American Caitlan Coleman, family leave Pakistan after five years held by militants

An American woman, her Canadian husband and their three children -- who were freed from a Taliban-affiliated group after five years of captivity -- left Pakistan on Friday, one day after reports emerged the woman's husband feared being jailed by U.S. authorities.

Caitlan Coleman, Joshua Boyle and their kids boarded a commercial flight from Pakistan to Canada with a layover in London, U.S. officials told Fox News.

Caitlan Coleman and her husband, Canadian Joshua Boyle in a militant video given to the family.

Caitlan Coleman and her husband, Canadian Joshua Boyle in a militant video given to the family. (AP)

Boyle, a Canadian, had reportedly balked at boarding a U.S. plane out of Pakistan on Thursday, worrying his background could land him in hot water with American officials, specifically believing he could be imprisoned at Guantanamo Bay.

Boyle was previously married to the sister of Omar Khadr, a Canadian man who spent 10 years at Guantanamo Bay after being captured in 2002 in a firefight at an Al Qaeda compound in Afghanistan.

The Canadian-born Khadr was 15 in 2002 when he tossed a grenade in a firefight that killed U.S. Army Sgt. 1st Class Christopher Speer, a special forces medic.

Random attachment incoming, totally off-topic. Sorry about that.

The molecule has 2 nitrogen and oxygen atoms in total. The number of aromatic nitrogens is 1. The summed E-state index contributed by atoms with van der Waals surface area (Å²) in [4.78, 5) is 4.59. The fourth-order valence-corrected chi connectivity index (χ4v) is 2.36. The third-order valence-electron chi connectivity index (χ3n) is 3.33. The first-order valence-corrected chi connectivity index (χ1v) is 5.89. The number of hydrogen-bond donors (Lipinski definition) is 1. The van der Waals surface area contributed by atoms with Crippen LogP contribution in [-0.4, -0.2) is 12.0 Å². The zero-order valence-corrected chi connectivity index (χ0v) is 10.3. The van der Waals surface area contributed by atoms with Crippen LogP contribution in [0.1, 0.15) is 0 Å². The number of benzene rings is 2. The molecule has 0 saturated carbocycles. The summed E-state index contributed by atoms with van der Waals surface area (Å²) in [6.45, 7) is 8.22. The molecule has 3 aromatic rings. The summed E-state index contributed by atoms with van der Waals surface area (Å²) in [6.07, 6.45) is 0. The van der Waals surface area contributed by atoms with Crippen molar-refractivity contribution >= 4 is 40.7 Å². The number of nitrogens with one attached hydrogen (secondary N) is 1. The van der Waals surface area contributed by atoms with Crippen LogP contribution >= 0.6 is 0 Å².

Caitlan Coleman and her husband Joshua Boyle were kidnapped in 2012 while backpacking.

Caitlan Coleman and her husband Joshua Boyle were kidnapped in 2012 while backpacking. (AP)

Other officials had discounted any link between that background and Boyle's capture by the Haqqani network in 2012, with one describing it to The Associated Press in 2014 as a "horrible coincidence."

Coleman, of Stewartstown, Pa., was rescued along with Boyle and their children on Thursday after their captors moved them across the border to Pakistan from Afghanistan. U.S. officials supplied the intelligence used to facilitate the release, Pakistan said.

The Boyle and Cole family hold a picture of their kidnapped children.

The Boyle and Cole family hold a picture of their kidnapped children. (AP)

The couple was kidnapped in October 2012 while on a backpacking trip that took them to Russia, Kazakhstan, Tajikistan and Kyrgyzstan, and then to Afghanistan. All three children were born in captivity.

"Today they are free. This is a positive moment for our country's relationship with Pakistan," President Trump said in a statement Thursday. "The Pakistani government's cooperation is a sign that it is honoring America's wishes for it to do more to provide security in the region."

The Associated Press contributed to this report.